An in-depth look at Pope Francis I

An in-depth look at Pope Francis I

Pope Francis I answers questions at his first press conference.

The crowd assembled in St. Peter’s Square erupted in cheers as white smoke billowed from the Sistine Chapel chimney, announcing the end of the conclave of cardinals tasked with selecting the next pope. Minutes later, a red-clad protodeacon walked out onto a balcony, announcing Habemus Papam: we have a pope.

Argentinean cardinal Jorge Mario Bergoglio, known for his conservative theology, frugal lifestyle, and his support for the poor of Argentina, was ordained Pope Francis I on Mar. 13. Pope Francis holds the distinction of being the first-ever Latin American pope, as well as the first Jesuit Catholic to hold the Papacy.

Many major news sources reporting on the conclave did not see Bergoglio as a frontrunner, instead touting others such as Cardinals Angelo Scola, and Peter Turkson as likely Popes. Nonetheless, the Catholic world erupted with joy at Bergoglio’s selection, seeing him as an invigorating influence on the church.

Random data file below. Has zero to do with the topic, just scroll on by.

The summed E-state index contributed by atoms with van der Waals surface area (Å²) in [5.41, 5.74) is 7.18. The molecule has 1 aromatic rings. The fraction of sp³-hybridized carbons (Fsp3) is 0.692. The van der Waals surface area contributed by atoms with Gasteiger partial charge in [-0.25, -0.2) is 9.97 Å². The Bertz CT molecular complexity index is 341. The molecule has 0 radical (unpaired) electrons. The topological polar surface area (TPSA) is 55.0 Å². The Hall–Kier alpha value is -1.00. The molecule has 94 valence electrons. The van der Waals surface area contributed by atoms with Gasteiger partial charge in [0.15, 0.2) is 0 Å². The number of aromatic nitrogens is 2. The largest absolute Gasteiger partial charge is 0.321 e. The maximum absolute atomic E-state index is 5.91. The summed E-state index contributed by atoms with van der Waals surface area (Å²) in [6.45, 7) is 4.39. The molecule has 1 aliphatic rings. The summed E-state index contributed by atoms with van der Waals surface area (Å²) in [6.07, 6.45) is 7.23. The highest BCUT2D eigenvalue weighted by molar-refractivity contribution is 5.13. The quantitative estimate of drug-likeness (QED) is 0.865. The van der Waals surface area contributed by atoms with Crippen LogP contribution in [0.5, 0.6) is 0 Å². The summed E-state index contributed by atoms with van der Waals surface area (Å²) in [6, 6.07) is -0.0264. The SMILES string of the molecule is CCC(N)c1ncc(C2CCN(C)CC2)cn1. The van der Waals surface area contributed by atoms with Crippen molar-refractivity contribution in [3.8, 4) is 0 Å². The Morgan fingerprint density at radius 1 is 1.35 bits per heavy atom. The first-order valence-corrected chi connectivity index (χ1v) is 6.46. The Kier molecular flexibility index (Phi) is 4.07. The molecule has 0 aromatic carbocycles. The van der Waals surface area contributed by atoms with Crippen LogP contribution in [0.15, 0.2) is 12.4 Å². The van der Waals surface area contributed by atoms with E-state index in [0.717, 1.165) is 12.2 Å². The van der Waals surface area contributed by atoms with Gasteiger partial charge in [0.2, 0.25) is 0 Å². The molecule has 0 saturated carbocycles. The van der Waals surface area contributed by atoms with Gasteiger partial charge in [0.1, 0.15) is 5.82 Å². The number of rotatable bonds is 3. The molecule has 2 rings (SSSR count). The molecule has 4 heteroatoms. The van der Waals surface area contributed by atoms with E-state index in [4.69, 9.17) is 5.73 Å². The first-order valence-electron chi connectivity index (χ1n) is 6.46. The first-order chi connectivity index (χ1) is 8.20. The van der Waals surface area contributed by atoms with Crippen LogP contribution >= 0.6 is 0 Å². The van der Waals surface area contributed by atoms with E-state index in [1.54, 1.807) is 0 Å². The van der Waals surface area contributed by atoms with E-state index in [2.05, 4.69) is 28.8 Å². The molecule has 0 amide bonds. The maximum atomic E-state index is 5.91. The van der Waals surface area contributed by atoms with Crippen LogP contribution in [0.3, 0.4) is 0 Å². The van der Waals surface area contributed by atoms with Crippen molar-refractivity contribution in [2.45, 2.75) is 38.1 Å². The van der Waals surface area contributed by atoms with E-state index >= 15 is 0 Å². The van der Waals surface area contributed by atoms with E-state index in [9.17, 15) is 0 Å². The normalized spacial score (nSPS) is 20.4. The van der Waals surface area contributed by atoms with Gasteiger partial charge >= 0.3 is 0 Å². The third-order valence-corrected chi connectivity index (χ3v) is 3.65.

Bergoglio’s selection of the name Francis, a reference to St. Francis of Assisi who rejected his wealth for a life of prayer, may foreshadow a new age of frugality in the Vatican. Pope Francis has already rejected some of the Papacy’s trappings, choosing to ride the cardinals’ bus on his first day, rather than the papal limousine. During his tenure as cardinal in Buenos Aires, Bergoglio lived in a small apartment rather than the Cardinal’s Palace, did his own housework, and rode the city bus to work.

Bergoglio has taken strong political stances on issues of social justice in Argentina, speaking out on the large income gap there and protesting proposed reductions in welfare to the poor in 2001, saying “There are poor people in the streets and rich people feasting lavishly.” Due to his advocacy, Bergoglio has built a strong connection with the poor of his home country, a connection that now will be built on a global scale.

The selection of a pope from the southern hemisphere reflects the increasing population of Catholics in South America and Africa. Pope Francis may well reconsolidate the influence of the Catholic Church, which some see as in decline. The pope also will be tasked with reforming the Curia, the administrative wing of the Church. Bergoglio’s past positions suggest he will engage in administrative reform, while upholding the values and theology on which the Church is built.